Mean biomass levels (dry weight) of the submersed species, where found, ranged from greater than 60 g/m2 for P. amplifolius and P. robbinsii, to slightly over 1 g/m2 for the smaller species Isoetes and Nyad sp. Maximum sample biomass values approached or exceeded 300 g/m2 for C. demersum, the group “Elodea species”, P. robbinsii and the group “Potamogeton species”. The biomass data compiled by transect (all species and depths) indicated that Cougar Bay had the highest overall density of submersed vegetation, at 68 g/m2. Blue Creek Bay, Echo Bay and the south end of Coeur d’Alene Lake all had average biomass over 40 g/m2. These higher-biomass areas, and in fact most areas supporting submersed plants at all, had soft, organic muck sediments. There were only three of the 29 transects that were found to have no vegetation and these were steeply sloping, open shoreline areas with predominantly rocky substrate.

The assemblages of submersed species were reasonably consistent around the lake. Across various depths there was most often only two or three species or species groups seen. By far the most prevalent assemblage was the group Elodea species with the group Potamogeton species and P. richardsonii. The species most often found alone was P. amplifolius.

Nutrient (phosphorus and nitrogen) analysis data from the seven predominant plant species was used with the biomass data and aquatic vegetation regions to develop an estimate of potential nutrient loading to the lake from the existing plant communities. This estimate could be incorporated into water quality modeling programs to provide additional understanding of the lake’s nutrient budget. The analyses that plant samples from this study were submitted to were total phosphorus, total Kjeldahl nitrogen, nitrate nitrogen and nitrite nitrogen. Of these the total phosphorus and total Kjeldahl nitrogen were the most significant.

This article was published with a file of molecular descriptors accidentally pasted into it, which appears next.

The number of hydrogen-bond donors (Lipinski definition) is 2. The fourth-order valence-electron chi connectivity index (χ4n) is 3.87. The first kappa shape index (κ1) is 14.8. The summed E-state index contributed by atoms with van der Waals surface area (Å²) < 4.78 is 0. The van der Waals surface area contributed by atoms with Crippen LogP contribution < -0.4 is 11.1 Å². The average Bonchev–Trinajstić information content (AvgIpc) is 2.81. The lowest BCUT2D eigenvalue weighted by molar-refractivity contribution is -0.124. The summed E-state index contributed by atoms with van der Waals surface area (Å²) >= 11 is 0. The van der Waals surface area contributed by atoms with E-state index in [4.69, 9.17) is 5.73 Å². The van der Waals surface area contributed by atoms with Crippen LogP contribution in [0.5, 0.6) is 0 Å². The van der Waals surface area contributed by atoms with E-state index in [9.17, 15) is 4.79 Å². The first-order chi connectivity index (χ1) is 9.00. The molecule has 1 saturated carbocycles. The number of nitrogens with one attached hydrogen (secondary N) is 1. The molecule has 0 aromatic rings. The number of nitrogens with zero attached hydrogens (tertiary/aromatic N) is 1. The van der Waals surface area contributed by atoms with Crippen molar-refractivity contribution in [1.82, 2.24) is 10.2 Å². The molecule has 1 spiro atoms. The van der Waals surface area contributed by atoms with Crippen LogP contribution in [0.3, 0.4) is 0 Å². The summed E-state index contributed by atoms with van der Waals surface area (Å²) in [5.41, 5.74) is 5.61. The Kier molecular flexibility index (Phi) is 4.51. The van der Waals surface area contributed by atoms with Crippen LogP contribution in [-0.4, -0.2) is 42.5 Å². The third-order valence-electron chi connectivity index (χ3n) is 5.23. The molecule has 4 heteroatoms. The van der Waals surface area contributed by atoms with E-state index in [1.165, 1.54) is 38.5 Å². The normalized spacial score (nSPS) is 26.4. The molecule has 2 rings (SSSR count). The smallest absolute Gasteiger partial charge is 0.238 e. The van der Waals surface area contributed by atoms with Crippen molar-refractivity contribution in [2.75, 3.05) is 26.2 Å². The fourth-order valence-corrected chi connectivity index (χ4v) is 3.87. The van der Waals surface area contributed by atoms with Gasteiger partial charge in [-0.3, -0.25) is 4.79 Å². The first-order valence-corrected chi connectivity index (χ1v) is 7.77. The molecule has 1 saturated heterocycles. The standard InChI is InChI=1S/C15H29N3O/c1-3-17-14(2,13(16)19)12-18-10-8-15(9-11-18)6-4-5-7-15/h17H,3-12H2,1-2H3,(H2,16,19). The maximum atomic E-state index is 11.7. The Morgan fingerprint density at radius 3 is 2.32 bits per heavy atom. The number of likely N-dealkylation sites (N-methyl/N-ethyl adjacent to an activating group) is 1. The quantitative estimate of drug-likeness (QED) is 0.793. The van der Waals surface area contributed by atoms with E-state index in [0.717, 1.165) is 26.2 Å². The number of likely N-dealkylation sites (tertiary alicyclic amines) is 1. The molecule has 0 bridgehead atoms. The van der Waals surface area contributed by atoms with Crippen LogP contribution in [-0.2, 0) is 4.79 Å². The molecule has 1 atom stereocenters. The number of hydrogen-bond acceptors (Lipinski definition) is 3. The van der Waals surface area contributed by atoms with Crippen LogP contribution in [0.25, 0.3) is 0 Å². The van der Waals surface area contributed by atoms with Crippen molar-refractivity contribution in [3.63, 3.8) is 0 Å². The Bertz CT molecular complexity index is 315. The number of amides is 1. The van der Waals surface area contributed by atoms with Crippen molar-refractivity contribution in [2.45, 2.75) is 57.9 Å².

Elodea species were found to contain the highest concentration of phosphorus, with a mean of 4,738 µg P/g. Ceratophyllum demersum and Potamogeton species also averaged over 4,000 µg P/g. The lowest mean phosphorus concentration of the plants analyzed was 2,975 µg P/g in P. robinsii. The maximum single total phosphorus concentration reported was 6,050 µg P/g, again in Elodea species, while the lowest single value was 2,180 µg P/g in P. richardsonii.

The highest mean total Kjeldahl nitrogen concentration found was 25,457 µg N/g with the group Potamogeton species and the lowest, 21,000 µg N/g, was with P. amplifolius. The maximum single value found was 27,400 µg N/g with Potamogeton species and the minimum was 13,600 with Elodea species.